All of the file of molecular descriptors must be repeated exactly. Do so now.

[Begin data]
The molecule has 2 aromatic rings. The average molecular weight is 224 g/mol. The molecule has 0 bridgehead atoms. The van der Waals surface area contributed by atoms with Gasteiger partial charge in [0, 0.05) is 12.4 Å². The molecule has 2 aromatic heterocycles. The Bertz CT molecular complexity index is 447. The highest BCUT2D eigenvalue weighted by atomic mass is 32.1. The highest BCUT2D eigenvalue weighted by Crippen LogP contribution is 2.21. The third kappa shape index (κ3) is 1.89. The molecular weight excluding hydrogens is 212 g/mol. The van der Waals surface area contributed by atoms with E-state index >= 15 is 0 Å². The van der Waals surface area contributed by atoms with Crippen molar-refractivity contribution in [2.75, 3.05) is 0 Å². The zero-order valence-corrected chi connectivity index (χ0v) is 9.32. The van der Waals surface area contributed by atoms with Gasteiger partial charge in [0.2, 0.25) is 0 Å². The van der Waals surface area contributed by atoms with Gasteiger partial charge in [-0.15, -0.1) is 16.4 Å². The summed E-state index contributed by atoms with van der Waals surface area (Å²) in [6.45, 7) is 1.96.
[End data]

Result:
The molecule has 2 aromatic rings. The average molecular weight is 224 g/mol. The molecule has 0 bridgehead atoms. The van der Waals surface area contributed by atoms with Gasteiger partial charge in [0, 0.05) is 12.4 Å². The molecule has 2 aromatic heterocycles. The Bertz CT molecular complexity index is 447. The highest BCUT2D eigenvalue weighted by atomic mass is 32.1. The highest BCUT2D eigenvalue weighted by Crippen LogP contribution is 2.21. The third kappa shape index (κ3) is 1.89. The molecular weight excluding hydrogens is 212 g/mol. The van der Waals surface area contributed by atoms with E-state index >= 15 is 0 Å². The van der Waals surface area contributed by atoms with Crippen molar-refractivity contribution in [2.75, 3.05) is 0 Å². The zero-order valence-corrected chi connectivity index (χ0v) is 9.32. The van der Waals surface area contributed by atoms with Gasteiger partial charge in [0.2, 0.25) is 0 Å². The van der Waals surface area contributed by atoms with Gasteiger partial charge in [-0.15, -0.1) is 16.4 Å². The summed E-state index contributed by atoms with van der Waals surface area (Å²) in [6.45, 7) is 1.96.